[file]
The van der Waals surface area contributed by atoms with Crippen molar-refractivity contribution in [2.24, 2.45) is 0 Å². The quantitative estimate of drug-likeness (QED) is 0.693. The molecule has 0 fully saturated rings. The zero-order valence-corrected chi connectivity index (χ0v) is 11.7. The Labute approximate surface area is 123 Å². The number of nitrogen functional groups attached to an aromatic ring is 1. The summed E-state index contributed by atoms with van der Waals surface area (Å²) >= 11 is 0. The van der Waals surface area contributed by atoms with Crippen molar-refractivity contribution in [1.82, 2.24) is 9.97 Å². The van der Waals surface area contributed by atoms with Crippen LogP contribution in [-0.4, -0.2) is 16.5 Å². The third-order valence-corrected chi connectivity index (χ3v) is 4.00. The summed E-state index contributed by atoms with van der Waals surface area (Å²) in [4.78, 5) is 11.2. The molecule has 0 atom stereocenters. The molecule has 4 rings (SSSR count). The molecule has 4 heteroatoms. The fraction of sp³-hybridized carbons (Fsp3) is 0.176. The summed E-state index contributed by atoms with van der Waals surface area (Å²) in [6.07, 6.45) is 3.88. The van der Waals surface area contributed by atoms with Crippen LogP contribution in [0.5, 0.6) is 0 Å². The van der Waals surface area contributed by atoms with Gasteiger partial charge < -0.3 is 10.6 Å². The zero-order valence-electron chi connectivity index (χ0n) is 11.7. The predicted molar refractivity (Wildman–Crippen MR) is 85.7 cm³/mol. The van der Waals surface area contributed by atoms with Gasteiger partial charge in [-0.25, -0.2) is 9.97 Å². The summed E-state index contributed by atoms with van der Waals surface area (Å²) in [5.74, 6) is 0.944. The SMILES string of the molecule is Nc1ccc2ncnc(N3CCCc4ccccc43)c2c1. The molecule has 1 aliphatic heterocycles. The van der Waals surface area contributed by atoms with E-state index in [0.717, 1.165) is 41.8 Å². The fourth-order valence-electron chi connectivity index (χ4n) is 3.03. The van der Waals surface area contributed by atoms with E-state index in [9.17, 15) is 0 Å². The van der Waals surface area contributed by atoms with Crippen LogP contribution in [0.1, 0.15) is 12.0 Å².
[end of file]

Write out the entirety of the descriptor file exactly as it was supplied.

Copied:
The van der Waals surface area contributed by atoms with Crippen molar-refractivity contribution in [2.24, 2.45) is 0 Å². The quantitative estimate of drug-likeness (QED) is 0.693. The molecule has 0 fully saturated rings. The zero-order valence-corrected chi connectivity index (χ0v) is 11.7. The Labute approximate surface area is 123 Å². The number of nitrogen functional groups attached to an aromatic ring is 1. The summed E-state index contributed by atoms with van der Waals surface area (Å²) >= 11 is 0. The van der Waals surface area contributed by atoms with Crippen molar-refractivity contribution in [1.82, 2.24) is 9.97 Å². The van der Waals surface area contributed by atoms with Crippen LogP contribution in [-0.4, -0.2) is 16.5 Å². The third-order valence-corrected chi connectivity index (χ3v) is 4.00. The summed E-state index contributed by atoms with van der Waals surface area (Å²) in [4.78, 5) is 11.2. The molecule has 0 atom stereocenters. The molecule has 4 rings (SSSR count). The molecule has 4 heteroatoms. The fraction of sp³-hybridized carbons (Fsp3) is 0.176. The summed E-state index contributed by atoms with van der Waals surface area (Å²) in [6.07, 6.45) is 3.88. The van der Waals surface area contributed by atoms with Crippen LogP contribution in [0.5, 0.6) is 0 Å². The van der Waals surface area contributed by atoms with Gasteiger partial charge < -0.3 is 10.6 Å². The zero-order valence-electron chi connectivity index (χ0n) is 11.7. The predicted molar refractivity (Wildman–Crippen MR) is 85.7 cm³/mol. The van der Waals surface area contributed by atoms with Gasteiger partial charge in [-0.25, -0.2) is 9.97 Å². The summed E-state index contributed by atoms with van der Waals surface area (Å²) in [5.74, 6) is 0.944. The SMILES string of the molecule is Nc1ccc2ncnc(N3CCCc4ccccc43)c2c1. The molecule has 1 aliphatic heterocycles. The van der Waals surface area contributed by atoms with E-state index in [0.717, 1.165) is 41.8 Å². The fourth-order valence-electron chi connectivity index (χ4n) is 3.03. The van der Waals surface area contributed by atoms with E-state index in [9.17, 15) is 0 Å². The van der Waals surface area contributed by atoms with Crippen LogP contribution in [0.1, 0.15) is 12.0 Å².